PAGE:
Ms. Marvel #2
Written by G. Willow Wilson
Art by Adrian Alphona
Colors by Ian Herring
Letters by VC’s Joe Caramagna
Cover by Jamie Mckelvie
Published by Marvel Comics
Belief in oneself is one of the truest powers a hero can possess. Sure, it might sound a bit backwards to assign confidence as a heroic trait, but without confidence, without self-assurance, without self-preservation, a hero will falter. Superhero comics can teach all sorts of wonderful ideals to their readers. Focus leads to success. Respect breeds respect. Mystery supersedes identity. Selflessness guides heroism, but how can one maintain selflessness as well as self-confidence? That is the question at the heart of G. Willow Wilson’s Ms. Marvel and also the reason for it being one of the most exciting new comics series’ out there.
Issue two of Ms. Marvel picks up right where the first left off. Kamala awakens in Jersey City after a Terrigen bomb goes off, releasing a thick mist of the mutagen across the city. The effect the mutagen has on Kamala, or at least what appears to be the result, is her transformation into her idol, Captain Marvel. Throughout this second issue, Kamala weaves in and out of being herself and transforming into Captain Marvel, powers and all.
What’s profound about this transformation however, is the way in which Wilson constructs it around a greater narrative on gender, youth, religion and self-confidence. Kamala is a minority not only for her Pakistani descent, but also because she is a superhero loving comics geek who is existing in the most judgmental melting pot in the United States; High School. Kamala is a scrawny, still-developing adolescent minority who writes Avengers fan fiction. She sounds pretty cool to me, but in the often hostile, predatory world of teenagers, she is an outcast. Her wish to become the tall, beautiful, buxom, blonde Captain Marvel embodies an all too prevalent culture that idealizes these traits as the standard of beauty and self-worth. Once Kamala transforms into that standard however, she asks herself; “so why don’t I feel strong and confident and beautiful?”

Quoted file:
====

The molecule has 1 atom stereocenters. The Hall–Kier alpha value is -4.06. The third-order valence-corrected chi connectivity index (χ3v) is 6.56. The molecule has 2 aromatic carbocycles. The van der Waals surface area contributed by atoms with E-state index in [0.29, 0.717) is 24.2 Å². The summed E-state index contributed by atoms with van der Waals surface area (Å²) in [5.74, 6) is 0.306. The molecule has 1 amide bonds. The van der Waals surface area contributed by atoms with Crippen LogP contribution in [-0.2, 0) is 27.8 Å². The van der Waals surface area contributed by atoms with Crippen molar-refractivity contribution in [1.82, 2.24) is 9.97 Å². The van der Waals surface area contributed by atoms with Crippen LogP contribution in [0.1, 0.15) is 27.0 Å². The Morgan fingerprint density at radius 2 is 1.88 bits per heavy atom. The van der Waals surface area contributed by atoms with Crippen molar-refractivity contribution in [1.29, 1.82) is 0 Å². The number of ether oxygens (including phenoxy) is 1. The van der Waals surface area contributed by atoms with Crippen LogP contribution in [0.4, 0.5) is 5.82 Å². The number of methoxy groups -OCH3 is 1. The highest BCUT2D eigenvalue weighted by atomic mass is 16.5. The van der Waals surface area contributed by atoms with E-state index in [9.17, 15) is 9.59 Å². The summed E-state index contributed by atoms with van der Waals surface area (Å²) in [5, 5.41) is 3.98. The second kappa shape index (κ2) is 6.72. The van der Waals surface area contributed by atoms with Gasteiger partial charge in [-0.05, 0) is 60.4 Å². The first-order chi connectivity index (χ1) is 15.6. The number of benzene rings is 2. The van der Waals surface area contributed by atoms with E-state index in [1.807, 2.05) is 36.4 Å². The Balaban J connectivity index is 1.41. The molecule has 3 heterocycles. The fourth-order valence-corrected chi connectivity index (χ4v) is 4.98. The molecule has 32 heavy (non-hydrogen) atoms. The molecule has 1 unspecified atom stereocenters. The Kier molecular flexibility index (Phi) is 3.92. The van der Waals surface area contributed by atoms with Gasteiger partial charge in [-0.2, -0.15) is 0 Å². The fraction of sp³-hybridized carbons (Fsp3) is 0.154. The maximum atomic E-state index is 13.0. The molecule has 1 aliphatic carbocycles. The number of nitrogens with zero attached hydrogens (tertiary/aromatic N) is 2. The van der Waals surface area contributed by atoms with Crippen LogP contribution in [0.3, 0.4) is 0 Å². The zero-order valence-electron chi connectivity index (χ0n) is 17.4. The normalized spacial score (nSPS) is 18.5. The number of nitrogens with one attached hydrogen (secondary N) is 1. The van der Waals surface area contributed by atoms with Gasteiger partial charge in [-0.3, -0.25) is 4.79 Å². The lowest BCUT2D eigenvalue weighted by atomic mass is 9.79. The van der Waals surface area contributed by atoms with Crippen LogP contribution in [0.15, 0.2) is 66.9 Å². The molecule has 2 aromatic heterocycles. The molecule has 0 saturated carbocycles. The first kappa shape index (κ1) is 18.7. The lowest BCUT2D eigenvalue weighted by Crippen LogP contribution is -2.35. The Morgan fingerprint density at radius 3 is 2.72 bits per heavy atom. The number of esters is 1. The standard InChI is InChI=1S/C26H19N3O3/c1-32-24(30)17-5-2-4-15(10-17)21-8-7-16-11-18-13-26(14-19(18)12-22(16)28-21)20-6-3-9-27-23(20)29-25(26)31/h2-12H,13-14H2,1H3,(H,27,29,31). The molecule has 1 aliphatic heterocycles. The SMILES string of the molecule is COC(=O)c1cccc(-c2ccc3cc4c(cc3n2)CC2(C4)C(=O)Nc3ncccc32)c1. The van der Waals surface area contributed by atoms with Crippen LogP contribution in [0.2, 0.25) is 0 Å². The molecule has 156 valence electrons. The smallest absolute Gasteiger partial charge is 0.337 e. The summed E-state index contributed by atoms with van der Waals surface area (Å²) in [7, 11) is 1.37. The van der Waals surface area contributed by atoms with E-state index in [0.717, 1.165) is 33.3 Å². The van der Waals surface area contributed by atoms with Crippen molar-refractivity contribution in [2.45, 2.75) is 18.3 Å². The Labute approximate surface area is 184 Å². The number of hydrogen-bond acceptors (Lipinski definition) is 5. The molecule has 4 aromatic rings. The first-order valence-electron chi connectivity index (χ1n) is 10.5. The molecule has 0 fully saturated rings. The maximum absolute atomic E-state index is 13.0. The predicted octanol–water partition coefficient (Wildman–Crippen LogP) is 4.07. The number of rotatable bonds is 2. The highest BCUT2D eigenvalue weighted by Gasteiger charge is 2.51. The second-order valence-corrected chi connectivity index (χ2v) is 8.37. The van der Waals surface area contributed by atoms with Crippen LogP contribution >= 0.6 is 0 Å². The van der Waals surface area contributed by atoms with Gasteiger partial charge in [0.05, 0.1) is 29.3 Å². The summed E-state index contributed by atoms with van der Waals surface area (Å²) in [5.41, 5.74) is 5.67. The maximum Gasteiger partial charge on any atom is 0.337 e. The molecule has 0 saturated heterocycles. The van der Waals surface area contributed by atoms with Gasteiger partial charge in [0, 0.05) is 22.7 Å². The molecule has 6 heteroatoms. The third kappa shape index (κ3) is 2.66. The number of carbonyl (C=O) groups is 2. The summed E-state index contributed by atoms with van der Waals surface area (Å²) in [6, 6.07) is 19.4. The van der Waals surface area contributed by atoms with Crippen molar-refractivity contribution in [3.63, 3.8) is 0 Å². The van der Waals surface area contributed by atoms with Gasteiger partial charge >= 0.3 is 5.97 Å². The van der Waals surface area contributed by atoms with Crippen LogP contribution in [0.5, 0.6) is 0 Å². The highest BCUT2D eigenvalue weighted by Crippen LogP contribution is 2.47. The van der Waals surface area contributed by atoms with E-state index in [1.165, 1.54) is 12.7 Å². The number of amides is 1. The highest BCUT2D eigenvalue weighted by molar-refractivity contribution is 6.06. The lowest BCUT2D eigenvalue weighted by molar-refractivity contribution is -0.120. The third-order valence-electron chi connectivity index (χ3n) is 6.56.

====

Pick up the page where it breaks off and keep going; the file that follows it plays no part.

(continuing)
This is where Ms. Marvel takes a giant leap in the right direction. Self-confidence drives Kamala’s new powers. When she feels vulnerable or uncomfortable with herself, she appears to change. She is unsure of herself until she recalls a quote from the Quran. The quote is about how the heroic quality of saving one person is in return taking steps to save humanity. The opposite is also said, that killing one is as if killing all of mankind. This glimmer of confidence will likely lead Kamala’s journey to becoming a true hero in coming issues of the series. She understands she must be selfless, and in doing so, must also put away her self-doubts in order to be the hero she has it in her to become. Without self-confidence and belief in her true self, Kamala will fail.
As geek culture becomes increasingly prevalent, the historically male-dominated audience for comics, sci-fi, etc., is becoming more and more gender neutral. With realistically molded heroes like Kamala, fighting through self-doubt and unattainable ideals, maybe superheroes can begin to look a little more like the people they are trying to save. Maybe the human race isn’t all that needs saving in comics nowadays, but also the idea of humanity itself.